Little Cumberland Island homeowners have been among the loudest opponents of the project. The island, located about 5 miles from the proposed launch site, has 100 parcels split among about 60 families. Very few people live there year-round, and many live in other parts of the state, including metro Atlanta. Forty-five of the lots have homes on them.

Only 200 of the island’s 2,400 acres have been set aside for homes, and a small network of trails allows residents and visitors to navigate their way on the island. The rest is left untouched.

Cumberland Island also has only a handful of year-round residents, but about 60,000 people visit the national seashore annually. A fire on Cumberland Island or Little Cumberland Island has the potential to be catastrophic because there is no fire department and paths are difficult to navigate to reach people’s homes, residents said.

“I thought we had an understanding in America that our national parks were sacred,” said Kevin McMillen, resident and president of the Little Cumberland Island Homes Association. “I can’t understand how our local government, state government and federal government could use a national park as a debris field. Could you imagine them using Yellowstone (National Park) for something like this?”

‘Never about the launching’

There are currently 12 licensed spaceports in the country, and there have been more than 40 commercial space launches in 2021. Three happened in the past six weeks. FAA statistics indicate commercial spaceflight has the potential to be a growing industry. There were 39 launches in 2020, compared with 11 in 2016.

The space industry worldwide brought in about $366 billion in 2019, according to the Harvard Business Review, almost all of which was made from goods and services produced for space such as telecommunications or Earth observation. In 2005, income from such activity was estimated to be about $108 billion.

Supporters said they hope opening a spaceport in Camden County will bring some of that money to Georgia. Many times, companies bring the scientists with them who will develop and launch the rockets, but it’s the impact on supporting nearby aerospace businesses that officials think will boost the local economy.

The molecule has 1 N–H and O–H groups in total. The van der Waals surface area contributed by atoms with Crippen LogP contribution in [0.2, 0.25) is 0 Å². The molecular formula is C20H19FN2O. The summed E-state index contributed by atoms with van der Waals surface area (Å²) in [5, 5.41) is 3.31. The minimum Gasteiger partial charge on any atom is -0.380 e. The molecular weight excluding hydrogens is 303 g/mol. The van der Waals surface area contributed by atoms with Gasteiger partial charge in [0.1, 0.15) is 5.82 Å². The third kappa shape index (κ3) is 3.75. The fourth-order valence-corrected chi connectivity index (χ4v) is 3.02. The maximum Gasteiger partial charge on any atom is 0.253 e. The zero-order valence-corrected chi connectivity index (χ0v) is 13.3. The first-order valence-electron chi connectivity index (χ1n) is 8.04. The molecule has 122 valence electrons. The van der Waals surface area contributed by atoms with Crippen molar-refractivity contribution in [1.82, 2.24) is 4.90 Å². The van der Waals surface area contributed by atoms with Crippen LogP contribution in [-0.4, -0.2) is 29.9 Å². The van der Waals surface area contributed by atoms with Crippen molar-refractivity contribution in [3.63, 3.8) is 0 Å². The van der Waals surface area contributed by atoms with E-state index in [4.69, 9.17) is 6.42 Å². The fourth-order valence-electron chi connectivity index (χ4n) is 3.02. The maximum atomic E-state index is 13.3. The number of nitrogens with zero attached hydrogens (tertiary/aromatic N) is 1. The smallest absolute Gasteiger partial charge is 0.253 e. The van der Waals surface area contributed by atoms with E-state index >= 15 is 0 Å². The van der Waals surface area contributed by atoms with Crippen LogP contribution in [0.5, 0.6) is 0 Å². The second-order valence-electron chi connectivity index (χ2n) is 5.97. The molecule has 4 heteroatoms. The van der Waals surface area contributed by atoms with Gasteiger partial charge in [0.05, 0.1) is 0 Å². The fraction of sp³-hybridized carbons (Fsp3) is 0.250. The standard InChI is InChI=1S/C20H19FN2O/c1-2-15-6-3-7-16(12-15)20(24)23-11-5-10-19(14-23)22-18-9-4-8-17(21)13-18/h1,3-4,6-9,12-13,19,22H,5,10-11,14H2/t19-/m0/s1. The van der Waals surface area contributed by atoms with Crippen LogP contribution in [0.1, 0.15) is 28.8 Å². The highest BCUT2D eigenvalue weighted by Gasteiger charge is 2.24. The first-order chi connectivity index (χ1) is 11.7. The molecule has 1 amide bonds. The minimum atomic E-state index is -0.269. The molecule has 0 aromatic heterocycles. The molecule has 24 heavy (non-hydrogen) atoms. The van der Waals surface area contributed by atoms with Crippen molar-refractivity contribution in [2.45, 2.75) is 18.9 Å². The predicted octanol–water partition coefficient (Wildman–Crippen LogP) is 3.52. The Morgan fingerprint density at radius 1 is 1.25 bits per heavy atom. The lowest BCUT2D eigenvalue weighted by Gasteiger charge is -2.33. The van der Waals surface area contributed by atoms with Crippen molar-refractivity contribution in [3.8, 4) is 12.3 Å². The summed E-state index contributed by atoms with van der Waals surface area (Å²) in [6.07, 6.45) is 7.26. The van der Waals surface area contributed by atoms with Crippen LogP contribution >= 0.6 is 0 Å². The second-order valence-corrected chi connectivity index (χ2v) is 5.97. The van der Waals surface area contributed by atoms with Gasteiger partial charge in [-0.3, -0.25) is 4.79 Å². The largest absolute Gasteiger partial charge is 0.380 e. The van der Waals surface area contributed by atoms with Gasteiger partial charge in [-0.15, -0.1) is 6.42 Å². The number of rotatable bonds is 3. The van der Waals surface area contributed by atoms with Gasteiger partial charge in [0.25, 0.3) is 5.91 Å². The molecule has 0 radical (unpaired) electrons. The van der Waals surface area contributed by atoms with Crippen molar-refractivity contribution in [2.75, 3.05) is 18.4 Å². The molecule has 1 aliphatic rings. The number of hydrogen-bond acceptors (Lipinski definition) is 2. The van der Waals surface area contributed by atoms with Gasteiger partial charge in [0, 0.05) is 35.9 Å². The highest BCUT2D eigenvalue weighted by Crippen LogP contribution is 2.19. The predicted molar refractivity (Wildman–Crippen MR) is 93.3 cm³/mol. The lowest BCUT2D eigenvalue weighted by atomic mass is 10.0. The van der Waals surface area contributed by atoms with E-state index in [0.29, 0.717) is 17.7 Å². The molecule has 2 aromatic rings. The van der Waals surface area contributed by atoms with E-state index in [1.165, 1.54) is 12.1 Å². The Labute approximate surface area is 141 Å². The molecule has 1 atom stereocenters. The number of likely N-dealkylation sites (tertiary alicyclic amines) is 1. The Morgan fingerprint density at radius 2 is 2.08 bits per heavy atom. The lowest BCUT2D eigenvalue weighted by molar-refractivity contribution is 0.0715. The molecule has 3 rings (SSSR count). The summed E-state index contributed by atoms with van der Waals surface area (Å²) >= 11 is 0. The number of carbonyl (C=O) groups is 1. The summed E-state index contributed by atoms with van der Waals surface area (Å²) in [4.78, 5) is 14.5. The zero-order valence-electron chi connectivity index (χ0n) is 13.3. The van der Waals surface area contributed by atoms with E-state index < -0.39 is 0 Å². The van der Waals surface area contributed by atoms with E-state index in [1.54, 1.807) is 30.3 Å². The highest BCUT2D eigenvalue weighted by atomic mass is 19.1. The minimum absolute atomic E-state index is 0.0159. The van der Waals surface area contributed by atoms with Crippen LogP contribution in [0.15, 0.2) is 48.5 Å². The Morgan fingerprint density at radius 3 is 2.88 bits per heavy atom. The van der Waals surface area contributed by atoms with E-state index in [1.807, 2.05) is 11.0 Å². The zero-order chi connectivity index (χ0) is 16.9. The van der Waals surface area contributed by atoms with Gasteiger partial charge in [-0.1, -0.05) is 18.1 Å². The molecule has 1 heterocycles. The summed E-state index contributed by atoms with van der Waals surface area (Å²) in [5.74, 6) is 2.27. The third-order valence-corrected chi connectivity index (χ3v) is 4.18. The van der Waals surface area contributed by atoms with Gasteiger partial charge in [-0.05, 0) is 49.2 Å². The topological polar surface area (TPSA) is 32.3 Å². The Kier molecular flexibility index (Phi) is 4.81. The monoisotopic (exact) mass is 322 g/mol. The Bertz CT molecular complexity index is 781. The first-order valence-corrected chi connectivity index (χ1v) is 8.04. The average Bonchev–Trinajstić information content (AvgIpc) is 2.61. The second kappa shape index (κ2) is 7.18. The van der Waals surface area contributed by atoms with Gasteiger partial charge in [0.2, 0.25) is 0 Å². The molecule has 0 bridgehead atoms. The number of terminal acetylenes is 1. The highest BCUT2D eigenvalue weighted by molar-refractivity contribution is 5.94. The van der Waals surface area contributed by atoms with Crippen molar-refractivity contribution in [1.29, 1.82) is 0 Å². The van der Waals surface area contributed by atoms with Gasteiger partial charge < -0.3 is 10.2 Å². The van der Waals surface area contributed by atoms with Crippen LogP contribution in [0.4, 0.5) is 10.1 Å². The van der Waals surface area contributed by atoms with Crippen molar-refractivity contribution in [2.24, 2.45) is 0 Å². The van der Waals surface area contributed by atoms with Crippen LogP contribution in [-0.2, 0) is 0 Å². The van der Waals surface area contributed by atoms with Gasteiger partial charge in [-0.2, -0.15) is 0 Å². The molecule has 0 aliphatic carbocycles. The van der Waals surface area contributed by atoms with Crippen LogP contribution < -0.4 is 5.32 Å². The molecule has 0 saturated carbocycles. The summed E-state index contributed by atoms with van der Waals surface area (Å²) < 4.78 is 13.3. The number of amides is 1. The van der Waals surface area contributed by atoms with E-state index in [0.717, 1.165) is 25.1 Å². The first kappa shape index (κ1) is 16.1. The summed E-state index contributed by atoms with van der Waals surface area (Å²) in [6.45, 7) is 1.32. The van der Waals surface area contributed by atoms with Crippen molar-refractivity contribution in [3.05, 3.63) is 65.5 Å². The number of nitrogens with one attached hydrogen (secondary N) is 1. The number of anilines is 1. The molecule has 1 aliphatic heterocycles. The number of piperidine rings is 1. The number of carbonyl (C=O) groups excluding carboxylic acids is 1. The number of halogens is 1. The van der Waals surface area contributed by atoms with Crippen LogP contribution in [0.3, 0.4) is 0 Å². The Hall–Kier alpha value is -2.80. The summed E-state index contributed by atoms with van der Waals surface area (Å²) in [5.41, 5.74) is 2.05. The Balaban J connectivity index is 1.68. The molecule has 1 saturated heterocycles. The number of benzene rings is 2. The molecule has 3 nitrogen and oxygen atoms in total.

“It was never about the launching,” Howard said. “That’s the catalyst. We want all the (research and development), we want all the other opportunities.”

Howard said several companies have expressed interest in bringing their business to the county.

One of those potential businesses could be the Ginn Group, a Peachtree City-based company that mostly works with the U.S. Department of Defense to provide engineering, logistics and facilities support. Steven Justice, chief innovation officer with the company, said it could be interested in maintaining the spaceport’s grounds.

“For example, we could provide all the public works activities for that base — make sure the buildings are maintained, make sure the roads are maintained and all the different systems work, cut the grass, all those different things,” he said.

Rocket manufacturers also could build near the Spaceport Camden site and easily supply rockets not only to the Georgia launchpad, but ones in Florida or Virginia, Justice said.

Residents living in coastal Camden County have mixed opinions on the possibility of having rockets launch from their backyard. Many say they are conflicted.

David Hickox, who lives off of Harriets Bluff in Kingsland, said he was on the fence about the idea, but he welcomes any potential good-paying jobs that would come along with a spaceport.

“I’d love to work out there if it was a good-paying job,” said Hickox, a carpenter. “It’s a beautiful property. So as long as they don’t mess up the river and the waterways, I think it could be pretty cool to have something like that here.”

Waiting game

As of May 31, Camden County had spent about $9.6 million exploring the concept of a spaceport, with much of that money going toward paying consultants, funding studies and doing other preparation that was necessary for the environmental impact statement.

The county will spend $750,000 out of its $65.7 million budget on the spaceport in fiscal 2022.

After spending all that money, county officials await the FAA’s decision — and hope there isn’t another delay.

“I have no control over that,” said Howard, the county administrator. “What we do know is that we meet all the requirements. The FAA has stated that.”

If Camden County gets the license, it will begin the process of purchasing the property, building the spaceport and lining up companies that want to launch their rockets from Georgia’s coast.

Shelley Renner, Jim Renner’s wife, said she hopes the launches never happen. Like most of the Little Cumberland Island homeowners, Renner said the island must remain safe.

“I’ve been here 43 years,” she said. “We have deep roots in this place. And for me, it’s just about protecting the Georgia coast.”